37 Golden Square, Soho, W1F 9LB
WLC Rank : 74
Glass from : £ 8 (175 ml)
BEST FORMadiran, Médoc and Muscat by the glass
Intricate interiors devised by restaurateur, Guillaume Depoix
Wines by the elegant sommelier, Harry Ballmann
Bringing light and verve to Golden Square, Guillaume Depoix's first standalone, chichi, all-day restaurant came to life the same week his child was born.
Diagonal to Bob Bob Ricard on the Soho/Mayfair confluence that is Golden Square, and encompassing a former Gregg’s and part of a Pizza Express, Folie came to life to capture the glamour of the French Riviera. The first solo project from Guillaume Depoix, former operations manager of Boundary, Shoreditch and GM of Casa Cruz opened the same week as his child was born. Depoix’s vision for a workably retro, brassy, carefully lit brasserie with curved corners and particularly good acoustics (to help keep the conversation alive alongside night-time sets from the Parisian DJ) is realised by Studio KO, whose work includes Musée Yves Saint Laurent, Marrakech and London’s Chiltern Firehouse. Only the slightly cruise ship pattern carpet lets the otherwise considered scheme down.
Harry Ballmann, who is the holder of two degrees on normative democracy and legislative aspects of the EU, admitted to being surprised by “how bling the project turned out to be.” The couth chap came from Wilton’s to take up his first head sommelier role and clearly relished forming the identity of the wine list which has fast doubled and then some from the initial brief of 100 bins. Mirroring the clientele, 75% of bins are French, with a specialisation on Provence with rosé by the region’s only black winemaker, Donae Burston, the Riviera and the Mediterranean including Bandol, with Chateau Montus back to 1994, and Cassis, with remaining bottles being a celebration of the “best of the rest” including Assyrtiko from the increasingly listed T-Oinos. Ballmann mentioned he originally wrote, using the usefully slim Folie font, producer first on his list, “which didn’t work in Soho,” hence listings now open with emboldened regions.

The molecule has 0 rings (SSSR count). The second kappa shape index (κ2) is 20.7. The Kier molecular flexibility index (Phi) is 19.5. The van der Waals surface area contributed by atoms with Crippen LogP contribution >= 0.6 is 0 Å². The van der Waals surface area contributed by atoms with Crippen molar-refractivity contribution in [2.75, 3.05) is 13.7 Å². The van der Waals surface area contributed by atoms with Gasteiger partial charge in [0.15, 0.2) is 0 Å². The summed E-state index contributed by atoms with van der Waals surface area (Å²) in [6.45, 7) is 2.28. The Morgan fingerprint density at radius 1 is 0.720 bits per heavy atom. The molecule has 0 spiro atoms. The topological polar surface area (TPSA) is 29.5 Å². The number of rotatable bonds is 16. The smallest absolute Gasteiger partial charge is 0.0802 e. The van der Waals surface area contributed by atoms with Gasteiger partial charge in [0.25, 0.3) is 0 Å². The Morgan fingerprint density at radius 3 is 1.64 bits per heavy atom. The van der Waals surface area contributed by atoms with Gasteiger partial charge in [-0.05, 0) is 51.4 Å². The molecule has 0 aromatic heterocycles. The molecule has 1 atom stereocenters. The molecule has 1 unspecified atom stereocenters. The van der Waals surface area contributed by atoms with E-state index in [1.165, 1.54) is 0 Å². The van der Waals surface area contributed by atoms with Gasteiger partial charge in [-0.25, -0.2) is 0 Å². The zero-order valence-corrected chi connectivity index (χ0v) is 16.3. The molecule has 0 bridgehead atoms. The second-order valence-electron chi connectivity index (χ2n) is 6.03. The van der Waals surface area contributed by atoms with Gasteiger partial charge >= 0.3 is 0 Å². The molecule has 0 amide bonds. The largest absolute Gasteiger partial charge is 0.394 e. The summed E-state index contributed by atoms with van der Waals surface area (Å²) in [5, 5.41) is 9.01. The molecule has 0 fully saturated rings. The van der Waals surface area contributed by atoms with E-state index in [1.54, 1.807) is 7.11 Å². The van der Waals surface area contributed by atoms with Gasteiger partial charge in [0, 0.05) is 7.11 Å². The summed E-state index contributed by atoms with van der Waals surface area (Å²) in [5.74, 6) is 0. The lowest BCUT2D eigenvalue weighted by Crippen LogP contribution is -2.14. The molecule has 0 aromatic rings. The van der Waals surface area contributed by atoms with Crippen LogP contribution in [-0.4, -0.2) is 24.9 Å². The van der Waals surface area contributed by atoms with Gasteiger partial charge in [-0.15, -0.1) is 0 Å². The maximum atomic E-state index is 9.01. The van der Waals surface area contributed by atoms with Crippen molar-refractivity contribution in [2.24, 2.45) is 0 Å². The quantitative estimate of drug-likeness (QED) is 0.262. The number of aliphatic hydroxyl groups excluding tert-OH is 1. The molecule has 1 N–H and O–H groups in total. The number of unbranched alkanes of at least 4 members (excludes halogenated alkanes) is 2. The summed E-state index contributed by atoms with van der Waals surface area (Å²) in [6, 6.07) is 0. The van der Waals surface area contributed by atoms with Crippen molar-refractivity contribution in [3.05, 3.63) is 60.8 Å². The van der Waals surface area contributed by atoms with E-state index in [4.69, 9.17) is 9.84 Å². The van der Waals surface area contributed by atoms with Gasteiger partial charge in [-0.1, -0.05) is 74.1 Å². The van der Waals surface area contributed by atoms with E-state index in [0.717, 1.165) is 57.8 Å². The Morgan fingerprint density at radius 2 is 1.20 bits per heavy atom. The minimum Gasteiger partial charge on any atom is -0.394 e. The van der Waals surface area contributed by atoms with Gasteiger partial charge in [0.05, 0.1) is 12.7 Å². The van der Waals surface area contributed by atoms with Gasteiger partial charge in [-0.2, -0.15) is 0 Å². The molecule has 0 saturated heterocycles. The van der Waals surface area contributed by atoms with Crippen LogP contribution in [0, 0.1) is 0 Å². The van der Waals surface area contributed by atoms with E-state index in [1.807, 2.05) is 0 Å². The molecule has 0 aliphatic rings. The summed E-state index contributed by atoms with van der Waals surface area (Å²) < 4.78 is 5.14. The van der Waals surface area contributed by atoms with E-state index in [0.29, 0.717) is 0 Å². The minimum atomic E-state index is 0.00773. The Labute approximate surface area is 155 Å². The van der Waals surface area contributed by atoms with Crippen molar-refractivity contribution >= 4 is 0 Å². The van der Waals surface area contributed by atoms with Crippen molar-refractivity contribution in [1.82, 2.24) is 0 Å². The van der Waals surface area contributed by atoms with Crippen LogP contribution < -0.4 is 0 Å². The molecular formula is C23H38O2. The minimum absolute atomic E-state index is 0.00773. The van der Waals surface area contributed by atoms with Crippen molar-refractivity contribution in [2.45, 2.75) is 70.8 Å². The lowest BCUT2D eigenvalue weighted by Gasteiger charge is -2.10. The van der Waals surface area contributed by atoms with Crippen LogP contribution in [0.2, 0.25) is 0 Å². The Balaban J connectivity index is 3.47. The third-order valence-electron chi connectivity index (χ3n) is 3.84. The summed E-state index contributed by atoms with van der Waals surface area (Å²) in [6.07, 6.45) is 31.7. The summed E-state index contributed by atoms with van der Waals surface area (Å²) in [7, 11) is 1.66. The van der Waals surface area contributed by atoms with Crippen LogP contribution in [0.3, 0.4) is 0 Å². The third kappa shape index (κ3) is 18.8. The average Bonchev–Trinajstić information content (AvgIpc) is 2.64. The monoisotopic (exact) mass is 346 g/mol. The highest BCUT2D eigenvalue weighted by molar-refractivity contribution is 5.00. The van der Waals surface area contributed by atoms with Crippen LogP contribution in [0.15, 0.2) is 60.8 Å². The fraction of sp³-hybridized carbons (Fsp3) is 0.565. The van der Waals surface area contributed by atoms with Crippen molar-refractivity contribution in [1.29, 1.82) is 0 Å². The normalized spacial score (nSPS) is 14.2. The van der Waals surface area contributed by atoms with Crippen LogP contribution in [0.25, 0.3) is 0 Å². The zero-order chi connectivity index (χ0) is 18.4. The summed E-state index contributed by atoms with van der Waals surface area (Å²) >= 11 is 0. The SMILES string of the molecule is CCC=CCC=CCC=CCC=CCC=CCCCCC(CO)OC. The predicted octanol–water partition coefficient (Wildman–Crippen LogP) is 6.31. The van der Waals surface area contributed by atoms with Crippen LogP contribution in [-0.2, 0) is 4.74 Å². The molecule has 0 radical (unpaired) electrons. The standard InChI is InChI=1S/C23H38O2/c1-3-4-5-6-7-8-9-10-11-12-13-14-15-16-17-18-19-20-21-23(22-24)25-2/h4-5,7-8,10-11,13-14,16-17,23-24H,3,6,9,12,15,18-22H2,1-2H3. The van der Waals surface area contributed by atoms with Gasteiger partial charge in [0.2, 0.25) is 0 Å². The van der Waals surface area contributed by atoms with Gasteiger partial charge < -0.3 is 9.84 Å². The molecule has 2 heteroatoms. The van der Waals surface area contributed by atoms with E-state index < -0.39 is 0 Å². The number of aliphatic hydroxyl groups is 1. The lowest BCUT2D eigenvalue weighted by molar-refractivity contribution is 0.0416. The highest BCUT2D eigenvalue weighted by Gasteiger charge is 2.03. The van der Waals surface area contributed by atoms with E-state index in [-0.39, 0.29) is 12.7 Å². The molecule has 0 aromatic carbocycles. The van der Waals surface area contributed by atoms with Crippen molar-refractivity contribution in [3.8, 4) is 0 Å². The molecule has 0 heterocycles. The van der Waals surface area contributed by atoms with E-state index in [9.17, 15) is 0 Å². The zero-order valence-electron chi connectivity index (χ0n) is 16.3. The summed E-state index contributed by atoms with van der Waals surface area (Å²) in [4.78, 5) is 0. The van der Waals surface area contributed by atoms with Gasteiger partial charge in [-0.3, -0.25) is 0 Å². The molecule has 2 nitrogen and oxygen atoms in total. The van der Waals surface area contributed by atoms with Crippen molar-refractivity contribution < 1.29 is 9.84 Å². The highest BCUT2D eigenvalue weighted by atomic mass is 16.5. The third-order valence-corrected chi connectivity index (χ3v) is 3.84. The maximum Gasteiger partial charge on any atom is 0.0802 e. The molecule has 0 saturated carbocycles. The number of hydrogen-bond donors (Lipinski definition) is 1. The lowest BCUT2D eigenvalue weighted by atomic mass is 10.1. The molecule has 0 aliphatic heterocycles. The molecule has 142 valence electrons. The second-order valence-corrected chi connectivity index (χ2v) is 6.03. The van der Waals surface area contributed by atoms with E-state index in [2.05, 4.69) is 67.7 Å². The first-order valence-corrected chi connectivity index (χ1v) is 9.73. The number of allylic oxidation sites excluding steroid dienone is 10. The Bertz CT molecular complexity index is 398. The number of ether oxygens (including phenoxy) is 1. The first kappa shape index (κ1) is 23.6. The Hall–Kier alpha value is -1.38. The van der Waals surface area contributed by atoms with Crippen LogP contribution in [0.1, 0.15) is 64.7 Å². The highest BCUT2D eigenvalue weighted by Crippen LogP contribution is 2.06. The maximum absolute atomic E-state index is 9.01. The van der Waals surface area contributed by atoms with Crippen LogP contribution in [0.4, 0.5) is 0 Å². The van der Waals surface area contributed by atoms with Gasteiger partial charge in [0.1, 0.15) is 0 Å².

With flavoursome but not always conventionally attractive dishes by Christophe Marleix (ex Annabel’s and The Dorchester), Ballmann favoured the slight abrasion of Southern, skin contact Torracia Vermentino from high above Porto Vecchio with a starter of shaved raw artichoke and a hidden soft-boiled egg. And, when asked to be brave with the match, he selected perky, juicy, ever-so-slightly frothy “Roussillon Nouveau” in the form of the frisky Syrah-led “Octobre” (des Foulards) with squid and celeriac carbonara. Finally, with the fruity Folie “chichi” doughnut, Ballmann chose high-altitude Muscat from the opposite end of Corsica (Pieretti), “which we’d have referred to as a sticky at Wilton’s!”
Ballman is also evangelical about Beaujolais, personally preferring it to Burgundy, listing more than half a dozen examples including white incarnation.
During the lockdown, Folie was one of the first of the new-wave of London restaurants to join Deliveroo, also supplying the serviced apartments above the restaurant, with a juicy discount for wine. Of the downtime, Ballmann says, “it’s been nice to have a few months to recuperate, though for some it’s difficult to get back”.
Leaving Folie in good shape, after working the harvest at England’s Langham winery, Ballmann continues to run “Blind Taste” with co-founder, Beatrice Morris. Via strikingly wrapped single bottles and indeed flights of not only wine but gin, whisky and agave, customers are challenged to a game of deduction – and for this reviewer, attempts at identifying a pre-phylloxera Bordeaux bottled in a Burgundy bottle proved fruitless! And over time, expect Blind Taste to turn into an “experiential wine bar,” says Ballmann, who plans to start his own import business to feed Blind Taste.
By Douglas Blyde.